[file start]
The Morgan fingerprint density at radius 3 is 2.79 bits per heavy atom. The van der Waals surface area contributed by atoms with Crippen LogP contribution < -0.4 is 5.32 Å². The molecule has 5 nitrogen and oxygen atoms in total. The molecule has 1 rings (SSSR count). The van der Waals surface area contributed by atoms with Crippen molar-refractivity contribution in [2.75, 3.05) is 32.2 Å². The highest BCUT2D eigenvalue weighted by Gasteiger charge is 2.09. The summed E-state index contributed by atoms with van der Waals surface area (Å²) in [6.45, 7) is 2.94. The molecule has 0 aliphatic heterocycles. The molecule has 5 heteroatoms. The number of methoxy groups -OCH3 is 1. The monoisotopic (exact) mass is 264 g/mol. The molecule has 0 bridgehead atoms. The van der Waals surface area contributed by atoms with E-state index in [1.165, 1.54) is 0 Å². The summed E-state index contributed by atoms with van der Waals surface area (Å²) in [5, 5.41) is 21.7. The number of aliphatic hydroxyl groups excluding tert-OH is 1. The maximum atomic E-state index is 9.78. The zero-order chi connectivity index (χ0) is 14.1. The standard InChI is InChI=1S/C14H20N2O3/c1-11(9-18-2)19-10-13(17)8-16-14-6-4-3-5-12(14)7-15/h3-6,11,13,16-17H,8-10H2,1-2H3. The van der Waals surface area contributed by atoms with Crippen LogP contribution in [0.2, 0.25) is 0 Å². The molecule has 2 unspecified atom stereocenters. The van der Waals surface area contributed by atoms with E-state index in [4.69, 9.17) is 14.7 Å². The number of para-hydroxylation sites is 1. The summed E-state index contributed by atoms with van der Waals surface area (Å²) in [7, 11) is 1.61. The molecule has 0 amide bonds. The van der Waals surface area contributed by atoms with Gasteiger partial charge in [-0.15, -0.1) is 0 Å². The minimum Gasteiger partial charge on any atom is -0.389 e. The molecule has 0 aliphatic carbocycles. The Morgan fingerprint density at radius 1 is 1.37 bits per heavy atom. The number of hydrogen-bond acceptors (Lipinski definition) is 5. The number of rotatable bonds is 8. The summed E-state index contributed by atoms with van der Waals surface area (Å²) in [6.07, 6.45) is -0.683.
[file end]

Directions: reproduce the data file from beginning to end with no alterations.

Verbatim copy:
The Morgan fingerprint density at radius 3 is 2.79 bits per heavy atom. The van der Waals surface area contributed by atoms with Crippen LogP contribution < -0.4 is 5.32 Å². The molecule has 5 nitrogen and oxygen atoms in total. The molecule has 1 rings (SSSR count). The van der Waals surface area contributed by atoms with Crippen molar-refractivity contribution in [2.75, 3.05) is 32.2 Å². The highest BCUT2D eigenvalue weighted by Gasteiger charge is 2.09. The summed E-state index contributed by atoms with van der Waals surface area (Å²) in [6.45, 7) is 2.94. The molecule has 0 aliphatic heterocycles. The molecule has 5 heteroatoms. The number of methoxy groups -OCH3 is 1. The monoisotopic (exact) mass is 264 g/mol. The molecule has 0 bridgehead atoms. The van der Waals surface area contributed by atoms with E-state index in [1.165, 1.54) is 0 Å². The summed E-state index contributed by atoms with van der Waals surface area (Å²) in [5, 5.41) is 21.7. The number of aliphatic hydroxyl groups excluding tert-OH is 1. The maximum atomic E-state index is 9.78. The zero-order chi connectivity index (χ0) is 14.1. The standard InChI is InChI=1S/C14H20N2O3/c1-11(9-18-2)19-10-13(17)8-16-14-6-4-3-5-12(14)7-15/h3-6,11,13,16-17H,8-10H2,1-2H3. The van der Waals surface area contributed by atoms with Crippen LogP contribution in [0.2, 0.25) is 0 Å². The molecule has 2 unspecified atom stereocenters. The van der Waals surface area contributed by atoms with E-state index in [4.69, 9.17) is 14.7 Å². The number of para-hydroxylation sites is 1. The summed E-state index contributed by atoms with van der Waals surface area (Å²) in [7, 11) is 1.61. The molecule has 0 amide bonds. The van der Waals surface area contributed by atoms with Gasteiger partial charge in [-0.15, -0.1) is 0 Å². The minimum Gasteiger partial charge on any atom is -0.389 e. The molecule has 0 aliphatic carbocycles. The Morgan fingerprint density at radius 1 is 1.37 bits per heavy atom. The number of hydrogen-bond acceptors (Lipinski definition) is 5. The number of rotatable bonds is 8. The summed E-state index contributed by atoms with van der Waals surface area (Å²) in [6.07, 6.45) is -0.683.